“Dr. Williams has not only advanced UTHSC’s position as a leader in the field of bioinformatics and genetics, he has been a national and international leader in those scientific fields over the past three decades,” wrote UTHSC Chancellor Steve J. Schwab, MD, in nominating Dr. Williams. “He is propelling not only UTHSC scientists, but scientists nationwide and worldwide into the rapidly developing fields of systems genetics and experimental precision medicine.”

Robert Williams

Dr. Williams has received 33 grants totaling more than $25 million as a principal investigator, co-principal investigator, or co-investigator. He currently is a principal investigator or co-investigator on seven active grants, each spanning four to five years and totaling $13 million.

Dr. Williams received his PhD in physiology from the University of California, Davis, and completed postdoctoral work in developmental neurobiology at Yale School of Medicine. He joined UTHSC in 1989 in the College of Medicine’s Department of Anatomy and Neurobiology. In 2013, he became the founding chair of the Department of Genetics, Genomics and Informatics at UTHSC.

Known for his collaborative nature and his impressive scientific credentials, he has led the way in understanding genetic causes of individual differences and disease risk and how DNA differences interact with factors including diet, aging, and the environment. He is the director of the Complex Trait Community, an international group he co-founded in 2001, and is a founder of the field of systems genetics.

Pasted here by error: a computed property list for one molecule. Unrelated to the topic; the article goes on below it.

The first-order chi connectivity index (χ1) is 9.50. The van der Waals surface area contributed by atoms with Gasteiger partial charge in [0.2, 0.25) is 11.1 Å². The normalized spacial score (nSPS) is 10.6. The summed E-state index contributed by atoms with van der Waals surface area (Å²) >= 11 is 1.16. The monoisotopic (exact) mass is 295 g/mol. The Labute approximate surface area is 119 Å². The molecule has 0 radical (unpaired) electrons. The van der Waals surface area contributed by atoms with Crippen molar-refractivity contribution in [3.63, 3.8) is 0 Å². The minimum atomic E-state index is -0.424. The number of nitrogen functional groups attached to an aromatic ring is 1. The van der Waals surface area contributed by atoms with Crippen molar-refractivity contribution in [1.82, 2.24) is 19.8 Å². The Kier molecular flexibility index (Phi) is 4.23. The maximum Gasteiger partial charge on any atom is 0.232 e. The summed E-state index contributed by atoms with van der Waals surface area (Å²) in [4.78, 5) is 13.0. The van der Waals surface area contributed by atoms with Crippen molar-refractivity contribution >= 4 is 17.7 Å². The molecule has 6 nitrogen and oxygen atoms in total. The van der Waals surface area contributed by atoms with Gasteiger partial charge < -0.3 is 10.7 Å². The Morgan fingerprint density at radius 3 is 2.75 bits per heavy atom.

Dr. Williams was one of the lead scientists behind the creation of the Tennessee Mouse Genome Consortium, which developed mouse models for use in studying gene function in humans primarily related to aging, blinding diseases, addiction, and neurological disease.

He played a lead role in the university securing a $14 million grant in 2003 that resulted in construction of the UTHSC BSL-3 Regional Biocontainment Laboratory on campus.

Dr. Williams has also been a leader in multiple national and international projects, including the National Institutes of Health Human Brain Project from 2001 to 2011, which brought together researchers from 80 international institutions to study brain function and disease using genetic data and supercomputer technology. He is now leading a $5 million project for the National Institute on Drug Abuse to develop methods to generate and share genomic and genetic data on drug abuse.

Dr. Williams is also a key member in developing the UTHSC/Le Bonheur Children’s Hospital Biorepository and Integrative Genomics “BIG” project, an initiative to use genomic research in pursuit of personalized medicine.

He has produced 254 original research papers since 1982; 90 books, book chapters, and reviews; and five research websites. He is a member or officer of many professional and scientific boards and organizations and teaches graduate students and postdoctoral fellows.

“Dr. Robert Williams is an accomplished researcher whose most-important contributions may have yet to be realized as we continue to develop the fields of systems genetics and experimental precision medicine,” Chancellor Schwab said. “He has laid the foundation of excellence in research at UTHSC; a foundation that will have a long-lasting impact.”

“This award belongs to a whole team at UT that has built up genetics programs since about 2001,” Dr. Williams said. “For the next 20 years we need to focus on human genetics and on improving health in Tennessee—starting with sick kids, substance abuse, diabetes, and infectious diseases. We are on the verge of big new collaborations in human genetics that will impact our communities.”

Other President’s Award winners are: Educate Honoree, Richard Robinson; Connect Honoree, Karen Armsey; Support (Exempt) Honoree, Ashlie Czyz; and Support (Nonexempt) Honoree, Davis Rash.